Friday, December 19, 2014

An unusual wartime Sheaffer

With the entry of the United States into WW2, penmakers were faced with production quotas and restrictions upon materials needed for the war effort. Aluminum, brass, and stainless steel were replaced by silver and gold, which the USA had in abundance. The pen shown above, a Sheaffer Feathertouch Defender, shows the characteristic tarnish of gold over silver wartime trim: a greyish-black film, often blotchy, caused by silver atoms migrating to the surface and oxidizing on exposure to the air.

The over-the-top "military" clip is another characteristic wartime feature, allowing the pen to sit low enough in a uniform blouse pocket so as not to interfere with closure of the pocket flap. But the wartime features of this particular pen don't stop there. The section is celluloid, rather than hard rubber (rubber was a critical war material) -- not uncommon -- and so is the plunger shaft.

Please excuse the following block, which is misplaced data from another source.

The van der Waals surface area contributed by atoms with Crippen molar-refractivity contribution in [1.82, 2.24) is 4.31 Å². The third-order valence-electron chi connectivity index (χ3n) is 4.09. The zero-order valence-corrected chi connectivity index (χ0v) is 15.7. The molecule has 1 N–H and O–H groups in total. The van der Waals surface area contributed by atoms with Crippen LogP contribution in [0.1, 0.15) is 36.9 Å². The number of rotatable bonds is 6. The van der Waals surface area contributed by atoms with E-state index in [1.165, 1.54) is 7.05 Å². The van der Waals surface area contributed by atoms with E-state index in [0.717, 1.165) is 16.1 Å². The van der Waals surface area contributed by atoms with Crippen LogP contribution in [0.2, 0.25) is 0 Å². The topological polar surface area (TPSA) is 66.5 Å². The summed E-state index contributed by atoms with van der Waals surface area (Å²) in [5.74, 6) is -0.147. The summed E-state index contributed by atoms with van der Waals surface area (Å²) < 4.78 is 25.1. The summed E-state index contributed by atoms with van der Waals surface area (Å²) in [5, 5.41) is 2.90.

Wartime plunger-fillers typically used celluloid-covered carbon steel plunger shafts instead of stainless steel. These worked well enough, though the carbon steel was susceptible to rust swelling should any moisture penetrate its coating. All-celluloid shafts were another matter, as they were insufficiently rigid and prone to warpage. They are rare enough today that it is likely that they were only made experimentally -- and quickly rejected.

It would be easy enough to retrofit this pen with a postwar stainless shaft and matching blind cap (the original blind cap has a simple unthreaded hole into which the celluloid shaft press-fits), but we have put it back together as it was made, minus its original piston seal washer -- not functional as a pen, yet eloquent as witness to an era.

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